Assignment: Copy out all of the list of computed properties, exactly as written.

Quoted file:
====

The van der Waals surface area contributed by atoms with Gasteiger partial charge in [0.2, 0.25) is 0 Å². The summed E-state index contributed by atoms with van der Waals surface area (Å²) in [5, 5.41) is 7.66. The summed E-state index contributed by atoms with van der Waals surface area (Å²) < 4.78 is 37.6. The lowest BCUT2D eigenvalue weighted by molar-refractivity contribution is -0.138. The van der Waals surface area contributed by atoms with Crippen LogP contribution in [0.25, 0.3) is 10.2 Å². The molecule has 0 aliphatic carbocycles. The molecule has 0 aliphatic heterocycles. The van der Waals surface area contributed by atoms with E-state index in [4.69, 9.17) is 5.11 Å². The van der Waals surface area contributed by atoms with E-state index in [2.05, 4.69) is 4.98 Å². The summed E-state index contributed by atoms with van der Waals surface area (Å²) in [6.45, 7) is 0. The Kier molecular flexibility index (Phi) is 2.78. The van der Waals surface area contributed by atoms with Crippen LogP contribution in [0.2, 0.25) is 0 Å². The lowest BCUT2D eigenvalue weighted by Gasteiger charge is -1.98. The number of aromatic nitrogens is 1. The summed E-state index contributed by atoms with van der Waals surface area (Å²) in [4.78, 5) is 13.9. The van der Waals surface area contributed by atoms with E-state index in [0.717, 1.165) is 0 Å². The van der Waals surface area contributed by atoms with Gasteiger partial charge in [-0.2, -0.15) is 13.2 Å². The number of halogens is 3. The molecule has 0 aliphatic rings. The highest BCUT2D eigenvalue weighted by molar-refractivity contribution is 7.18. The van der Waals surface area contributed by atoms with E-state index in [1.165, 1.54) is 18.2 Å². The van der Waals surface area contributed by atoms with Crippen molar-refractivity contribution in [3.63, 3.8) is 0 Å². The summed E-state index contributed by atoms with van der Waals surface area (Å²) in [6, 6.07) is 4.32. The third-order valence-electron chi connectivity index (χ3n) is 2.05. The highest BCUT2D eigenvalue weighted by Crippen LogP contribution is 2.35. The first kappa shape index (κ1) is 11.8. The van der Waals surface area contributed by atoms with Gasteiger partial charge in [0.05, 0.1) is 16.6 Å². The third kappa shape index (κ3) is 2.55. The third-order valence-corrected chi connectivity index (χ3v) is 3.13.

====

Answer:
The van der Waals surface area contributed by atoms with Gasteiger partial charge in [0.2, 0.25) is 0 Å². The summed E-state index contributed by atoms with van der Waals surface area (Å²) in [5, 5.41) is 7.66. The summed E-state index contributed by atoms with van der Waals surface area (Å²) < 4.78 is 37.6. The lowest BCUT2D eigenvalue weighted by molar-refractivity contribution is -0.138. The van der Waals surface area contributed by atoms with Crippen LogP contribution in [0.25, 0.3) is 10.2 Å². The molecule has 0 aliphatic carbocycles. The molecule has 0 aliphatic heterocycles. The van der Waals surface area contributed by atoms with E-state index in [4.69, 9.17) is 5.11 Å². The van der Waals surface area contributed by atoms with E-state index in [2.05, 4.69) is 4.98 Å². The summed E-state index contributed by atoms with van der Waals surface area (Å²) in [6.45, 7) is 0. The Kier molecular flexibility index (Phi) is 2.78. The van der Waals surface area contributed by atoms with Crippen LogP contribution in [0.2, 0.25) is 0 Å². The lowest BCUT2D eigenvalue weighted by Gasteiger charge is -1.98. The number of aromatic nitrogens is 1. The summed E-state index contributed by atoms with van der Waals surface area (Å²) in [4.78, 5) is 13.9. The van der Waals surface area contributed by atoms with E-state index in [0.717, 1.165) is 0 Å². The van der Waals surface area contributed by atoms with Gasteiger partial charge in [-0.2, -0.15) is 13.2 Å². The number of halogens is 3. The molecule has 0 aliphatic rings. The highest BCUT2D eigenvalue weighted by molar-refractivity contribution is 7.18. The van der Waals surface area contributed by atoms with E-state index in [1.165, 1.54) is 18.2 Å². The van der Waals surface area contributed by atoms with Crippen molar-refractivity contribution in [3.63, 3.8) is 0 Å². The summed E-state index contributed by atoms with van der Waals surface area (Å²) in [6, 6.07) is 4.32. The third-order valence-electron chi connectivity index (χ3n) is 2.05. The highest BCUT2D eigenvalue weighted by Crippen LogP contribution is 2.35. The first kappa shape index (κ1) is 11.8. The van der Waals surface area contributed by atoms with Gasteiger partial charge in [0.05, 0.1) is 16.6 Å². The third kappa shape index (κ3) is 2.55. The third-order valence-corrected chi connectivity index (χ3v) is 3.13.